The New World of Darkness sourcebook Asylum probes the fear of lobotomies for all it's worth, tying it into a setting where having one's brain destroyed is not the worst thing that can be done in the asylum. It's one of the most unsettling books in the line.
Promethean has the Centimani, but they are much less of a pure, unified "evil" faction than their counterparts in other game lines — quite a few aren't really evil, just world-weary and hurt, or simply follow unusual philosophies.
Hunter: The Vigil is no picnic, either. The Cheiron Group, the Lucifuge, and the Cainite Heresy are of dubious morality, while Ashwood Abbey, the Hunt Club and the Knights of Saint George are considerably more than dubious. Consider that that last one serves the local analogues to the Elder Gods...
Oddly enough, Geist: The Sin-Eaters doesn't seem to have this, at first. That's right, the game where you play a person who came back from the dead by making a bargain with some sort of incredibly alien ghost-spirit hybrid is in fact probably the lightest and happiest member of the nWoD gameline.
Of course, there's a catch. If you die again and haven't fulfilled your end of the bargain sufficiently (and you aren't dying of natural causes like old age), the Geist brings you back and someone else dies in your place. You get to live through the death of your replacement, and the trauma of being brought back can cause your grip on sanity to slip. Die enough times and the Geist takes over. Sure, you can say you want to be allowed to die next time, but the Geist can always do it anyway. And that's not even taking into account the Kerberoi.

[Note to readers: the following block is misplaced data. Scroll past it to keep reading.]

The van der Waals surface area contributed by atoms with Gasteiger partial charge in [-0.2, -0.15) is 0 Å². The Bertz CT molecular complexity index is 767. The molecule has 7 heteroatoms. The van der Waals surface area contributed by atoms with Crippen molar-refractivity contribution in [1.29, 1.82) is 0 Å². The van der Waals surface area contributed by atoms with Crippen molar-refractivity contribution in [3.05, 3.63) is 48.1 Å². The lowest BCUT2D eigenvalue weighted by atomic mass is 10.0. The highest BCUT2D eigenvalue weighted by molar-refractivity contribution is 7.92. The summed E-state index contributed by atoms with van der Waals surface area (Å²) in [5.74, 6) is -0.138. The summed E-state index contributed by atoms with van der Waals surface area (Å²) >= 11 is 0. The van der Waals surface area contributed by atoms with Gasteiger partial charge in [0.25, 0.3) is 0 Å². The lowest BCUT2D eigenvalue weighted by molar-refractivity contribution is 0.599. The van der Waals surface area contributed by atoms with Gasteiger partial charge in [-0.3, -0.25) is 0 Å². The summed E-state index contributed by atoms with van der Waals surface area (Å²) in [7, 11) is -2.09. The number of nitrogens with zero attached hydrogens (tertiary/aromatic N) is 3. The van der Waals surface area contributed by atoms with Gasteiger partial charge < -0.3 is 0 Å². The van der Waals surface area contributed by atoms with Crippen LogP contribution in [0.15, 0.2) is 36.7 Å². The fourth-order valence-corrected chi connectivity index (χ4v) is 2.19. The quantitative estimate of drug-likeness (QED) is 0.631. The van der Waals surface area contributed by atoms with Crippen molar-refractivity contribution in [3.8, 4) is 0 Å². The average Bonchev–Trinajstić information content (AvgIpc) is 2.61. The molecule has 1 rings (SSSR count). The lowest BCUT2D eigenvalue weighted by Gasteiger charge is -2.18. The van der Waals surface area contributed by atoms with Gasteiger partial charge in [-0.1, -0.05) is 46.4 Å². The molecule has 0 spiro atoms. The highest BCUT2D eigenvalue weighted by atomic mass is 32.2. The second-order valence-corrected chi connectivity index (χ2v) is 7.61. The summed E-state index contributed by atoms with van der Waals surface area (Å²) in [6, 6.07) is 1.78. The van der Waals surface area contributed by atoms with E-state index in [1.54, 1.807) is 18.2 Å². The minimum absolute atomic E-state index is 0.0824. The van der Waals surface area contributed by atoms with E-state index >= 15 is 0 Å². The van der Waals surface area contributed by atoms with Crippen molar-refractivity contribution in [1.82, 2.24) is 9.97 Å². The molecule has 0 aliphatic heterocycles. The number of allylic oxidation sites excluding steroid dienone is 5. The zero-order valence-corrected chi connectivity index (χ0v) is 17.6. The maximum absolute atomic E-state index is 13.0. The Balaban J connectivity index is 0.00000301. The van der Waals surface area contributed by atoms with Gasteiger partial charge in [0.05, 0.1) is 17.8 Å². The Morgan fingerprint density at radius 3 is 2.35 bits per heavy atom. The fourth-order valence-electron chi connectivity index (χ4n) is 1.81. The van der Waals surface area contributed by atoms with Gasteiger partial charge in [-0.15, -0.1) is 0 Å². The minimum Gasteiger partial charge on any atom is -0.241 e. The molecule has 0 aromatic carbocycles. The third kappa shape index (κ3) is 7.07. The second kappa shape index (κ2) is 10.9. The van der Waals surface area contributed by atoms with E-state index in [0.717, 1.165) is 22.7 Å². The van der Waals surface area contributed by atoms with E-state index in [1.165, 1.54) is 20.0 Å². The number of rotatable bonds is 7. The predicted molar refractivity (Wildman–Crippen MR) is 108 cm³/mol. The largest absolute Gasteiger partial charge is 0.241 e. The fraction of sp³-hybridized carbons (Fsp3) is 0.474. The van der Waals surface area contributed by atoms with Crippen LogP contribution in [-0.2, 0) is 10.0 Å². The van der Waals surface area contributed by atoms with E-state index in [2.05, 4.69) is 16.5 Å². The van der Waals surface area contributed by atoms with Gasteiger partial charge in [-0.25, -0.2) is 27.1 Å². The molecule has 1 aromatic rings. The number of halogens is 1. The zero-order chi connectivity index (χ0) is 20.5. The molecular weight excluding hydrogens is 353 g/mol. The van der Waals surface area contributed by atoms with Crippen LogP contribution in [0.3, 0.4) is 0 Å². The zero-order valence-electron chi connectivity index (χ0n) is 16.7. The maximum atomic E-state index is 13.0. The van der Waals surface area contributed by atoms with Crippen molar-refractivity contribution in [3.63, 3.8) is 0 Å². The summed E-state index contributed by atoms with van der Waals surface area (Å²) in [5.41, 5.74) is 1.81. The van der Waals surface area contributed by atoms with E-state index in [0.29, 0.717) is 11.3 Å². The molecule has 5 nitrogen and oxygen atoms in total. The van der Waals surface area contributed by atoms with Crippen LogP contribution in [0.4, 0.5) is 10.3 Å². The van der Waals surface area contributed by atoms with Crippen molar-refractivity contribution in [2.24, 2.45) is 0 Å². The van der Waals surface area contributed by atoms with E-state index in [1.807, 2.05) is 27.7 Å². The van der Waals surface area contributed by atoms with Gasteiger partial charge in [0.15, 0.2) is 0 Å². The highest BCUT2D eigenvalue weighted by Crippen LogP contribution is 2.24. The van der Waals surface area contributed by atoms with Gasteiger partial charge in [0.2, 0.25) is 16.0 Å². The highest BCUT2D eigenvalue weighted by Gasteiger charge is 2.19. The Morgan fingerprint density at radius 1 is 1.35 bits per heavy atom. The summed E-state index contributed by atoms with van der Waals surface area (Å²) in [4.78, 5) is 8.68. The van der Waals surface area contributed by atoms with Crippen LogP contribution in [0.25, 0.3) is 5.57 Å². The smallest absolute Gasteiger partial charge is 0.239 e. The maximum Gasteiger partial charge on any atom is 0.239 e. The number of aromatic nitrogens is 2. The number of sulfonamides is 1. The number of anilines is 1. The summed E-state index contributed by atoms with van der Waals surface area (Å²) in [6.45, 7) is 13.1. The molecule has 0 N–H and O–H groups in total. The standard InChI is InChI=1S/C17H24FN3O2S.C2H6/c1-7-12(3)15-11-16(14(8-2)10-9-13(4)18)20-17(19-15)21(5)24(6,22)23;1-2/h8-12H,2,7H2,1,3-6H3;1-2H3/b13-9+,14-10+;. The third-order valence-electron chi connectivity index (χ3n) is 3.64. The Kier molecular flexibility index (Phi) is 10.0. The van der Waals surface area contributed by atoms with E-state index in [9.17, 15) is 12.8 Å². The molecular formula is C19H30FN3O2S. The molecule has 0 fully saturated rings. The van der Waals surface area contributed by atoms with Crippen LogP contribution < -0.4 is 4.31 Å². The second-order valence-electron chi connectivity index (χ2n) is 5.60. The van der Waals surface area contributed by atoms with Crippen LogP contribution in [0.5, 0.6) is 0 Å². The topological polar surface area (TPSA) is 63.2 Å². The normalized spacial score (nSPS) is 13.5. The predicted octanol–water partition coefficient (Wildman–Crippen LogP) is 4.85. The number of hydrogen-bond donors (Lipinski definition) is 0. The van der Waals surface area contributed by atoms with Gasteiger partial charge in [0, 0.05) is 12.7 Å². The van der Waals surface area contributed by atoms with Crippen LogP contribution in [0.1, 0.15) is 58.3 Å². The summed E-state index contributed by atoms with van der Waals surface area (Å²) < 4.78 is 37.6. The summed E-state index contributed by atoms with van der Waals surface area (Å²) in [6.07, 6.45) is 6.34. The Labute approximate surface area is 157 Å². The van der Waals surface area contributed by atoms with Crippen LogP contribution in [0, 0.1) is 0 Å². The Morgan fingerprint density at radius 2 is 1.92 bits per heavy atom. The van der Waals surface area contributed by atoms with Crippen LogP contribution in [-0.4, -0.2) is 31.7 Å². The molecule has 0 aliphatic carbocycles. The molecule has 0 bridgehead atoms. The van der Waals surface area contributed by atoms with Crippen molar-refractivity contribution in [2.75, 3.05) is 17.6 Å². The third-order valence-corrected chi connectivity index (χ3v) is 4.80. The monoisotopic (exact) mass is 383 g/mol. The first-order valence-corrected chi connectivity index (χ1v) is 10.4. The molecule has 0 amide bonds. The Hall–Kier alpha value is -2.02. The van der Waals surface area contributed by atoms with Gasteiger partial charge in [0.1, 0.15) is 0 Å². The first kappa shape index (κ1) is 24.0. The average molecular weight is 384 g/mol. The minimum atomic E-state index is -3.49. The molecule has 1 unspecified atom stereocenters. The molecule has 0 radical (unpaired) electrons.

The Geist themselves ARE the "guys trying to show evil is the only true way". By all means, they are insane half-death spirit ghosts. And they're ALWAYS hanging around the Sin-Eaters. In fact, your soul is bound to them. And when the Geist actually take over...it's not pretty.
Maybe the scariest thing of all in the World of Darkness isn't the monsters or ghosts or strange happenings that sometimes have no explanation, even by magical means. No, what's possibly scariest of all is that these evils still pale to what still happens in the unknowing mortal world. Wars are still fought, people are still raped, and children still die. The monsters may cause it sometimes, but then there's the times when all it took was one sick person with their own ideas. The human evil, the real, non-mystical human compulsion for hate, is still a more powerful force than any magic in this setting.
Now we have God-Machine Chronicles. Take all the horror of Cthulhu, add in conspiracy thriller, make the cosmic horror in question and make it an utterly amoral machine best described as Passive-Aggressive Skynet God, and then for a final terror sundae, add in the fact that it can Time Travel to its heart's content. Are you sure that your past is your own...?